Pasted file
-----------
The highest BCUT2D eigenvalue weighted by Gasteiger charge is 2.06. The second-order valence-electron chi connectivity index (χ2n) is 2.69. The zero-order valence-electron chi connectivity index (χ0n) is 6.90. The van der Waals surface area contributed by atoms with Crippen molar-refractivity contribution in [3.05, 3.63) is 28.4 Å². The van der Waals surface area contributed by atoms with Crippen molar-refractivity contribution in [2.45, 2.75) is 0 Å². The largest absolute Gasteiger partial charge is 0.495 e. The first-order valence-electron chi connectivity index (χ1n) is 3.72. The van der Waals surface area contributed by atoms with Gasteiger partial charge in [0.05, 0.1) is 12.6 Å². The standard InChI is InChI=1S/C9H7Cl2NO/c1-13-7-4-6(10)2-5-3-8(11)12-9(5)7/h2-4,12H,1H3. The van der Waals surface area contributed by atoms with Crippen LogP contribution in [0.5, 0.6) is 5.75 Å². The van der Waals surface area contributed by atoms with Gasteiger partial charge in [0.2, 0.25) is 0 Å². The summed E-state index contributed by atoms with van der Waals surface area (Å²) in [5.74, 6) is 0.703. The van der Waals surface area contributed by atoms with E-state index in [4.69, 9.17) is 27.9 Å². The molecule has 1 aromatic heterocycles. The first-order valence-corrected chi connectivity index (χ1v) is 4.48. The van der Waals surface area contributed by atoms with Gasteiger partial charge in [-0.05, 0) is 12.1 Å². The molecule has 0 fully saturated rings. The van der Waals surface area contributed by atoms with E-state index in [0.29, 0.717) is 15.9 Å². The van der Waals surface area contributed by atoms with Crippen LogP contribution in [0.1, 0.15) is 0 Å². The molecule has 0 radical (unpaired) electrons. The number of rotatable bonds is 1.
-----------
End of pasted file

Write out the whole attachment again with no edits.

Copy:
The highest BCUT2D eigenvalue weighted by Gasteiger charge is 2.06. The second-order valence-electron chi connectivity index (χ2n) is 2.69. The zero-order valence-electron chi connectivity index (χ0n) is 6.90. The van der Waals surface area contributed by atoms with Crippen molar-refractivity contribution in [3.05, 3.63) is 28.4 Å². The van der Waals surface area contributed by atoms with Crippen molar-refractivity contribution in [2.45, 2.75) is 0 Å². The largest absolute Gasteiger partial charge is 0.495 e. The first-order valence-electron chi connectivity index (χ1n) is 3.72. The van der Waals surface area contributed by atoms with Gasteiger partial charge in [0.05, 0.1) is 12.6 Å². The standard InChI is InChI=1S/C9H7Cl2NO/c1-13-7-4-6(10)2-5-3-8(11)12-9(5)7/h2-4,12H,1H3. The van der Waals surface area contributed by atoms with Crippen LogP contribution in [0.5, 0.6) is 5.75 Å². The van der Waals surface area contributed by atoms with Gasteiger partial charge in [0.2, 0.25) is 0 Å². The summed E-state index contributed by atoms with van der Waals surface area (Å²) in [5.74, 6) is 0.703. The van der Waals surface area contributed by atoms with E-state index in [4.69, 9.17) is 27.9 Å². The molecule has 1 aromatic heterocycles. The first-order valence-corrected chi connectivity index (χ1v) is 4.48. The van der Waals surface area contributed by atoms with Gasteiger partial charge in [-0.05, 0) is 12.1 Å². The molecule has 0 fully saturated rings. The van der Waals surface area contributed by atoms with E-state index in [0.29, 0.717) is 15.9 Å². The van der Waals surface area contributed by atoms with Crippen LogP contribution in [0.1, 0.15) is 0 Å². The molecule has 0 radical (unpaired) electrons. The number of rotatable bonds is 1.